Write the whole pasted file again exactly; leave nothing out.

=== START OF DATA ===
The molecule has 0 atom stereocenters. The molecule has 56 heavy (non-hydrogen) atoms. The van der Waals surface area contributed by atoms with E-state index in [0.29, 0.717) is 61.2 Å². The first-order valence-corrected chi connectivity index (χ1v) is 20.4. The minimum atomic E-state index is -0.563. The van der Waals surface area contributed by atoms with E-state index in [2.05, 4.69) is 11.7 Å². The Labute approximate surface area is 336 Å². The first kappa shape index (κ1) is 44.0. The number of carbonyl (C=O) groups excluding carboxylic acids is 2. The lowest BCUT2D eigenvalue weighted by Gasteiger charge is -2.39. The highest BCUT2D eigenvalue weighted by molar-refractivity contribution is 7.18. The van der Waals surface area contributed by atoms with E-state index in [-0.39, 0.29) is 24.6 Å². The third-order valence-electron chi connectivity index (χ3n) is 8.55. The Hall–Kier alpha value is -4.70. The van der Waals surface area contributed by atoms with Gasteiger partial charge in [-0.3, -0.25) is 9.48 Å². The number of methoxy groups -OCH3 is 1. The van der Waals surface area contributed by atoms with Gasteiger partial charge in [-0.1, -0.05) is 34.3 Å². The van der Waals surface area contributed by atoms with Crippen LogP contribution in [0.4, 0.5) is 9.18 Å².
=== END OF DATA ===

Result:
The molecule has 0 atom stereocenters. The molecule has 56 heavy (non-hydrogen) atoms. The van der Waals surface area contributed by atoms with E-state index in [0.29, 0.717) is 61.2 Å². The first-order valence-corrected chi connectivity index (χ1v) is 20.4. The minimum atomic E-state index is -0.563. The van der Waals surface area contributed by atoms with E-state index in [2.05, 4.69) is 11.7 Å². The Labute approximate surface area is 336 Å². The first kappa shape index (κ1) is 44.0. The number of carbonyl (C=O) groups excluding carboxylic acids is 2. The lowest BCUT2D eigenvalue weighted by Gasteiger charge is -2.39. The highest BCUT2D eigenvalue weighted by molar-refractivity contribution is 7.18. The van der Waals surface area contributed by atoms with E-state index in [-0.39, 0.29) is 24.6 Å². The third-order valence-electron chi connectivity index (χ3n) is 8.55. The Hall–Kier alpha value is -4.70. The van der Waals surface area contributed by atoms with Gasteiger partial charge in [-0.3, -0.25) is 9.48 Å². The number of methoxy groups -OCH3 is 1. The van der Waals surface area contributed by atoms with Gasteiger partial charge in [-0.1, -0.05) is 34.3 Å². The van der Waals surface area contributed by atoms with Crippen LogP contribution in [0.4, 0.5) is 9.18 Å².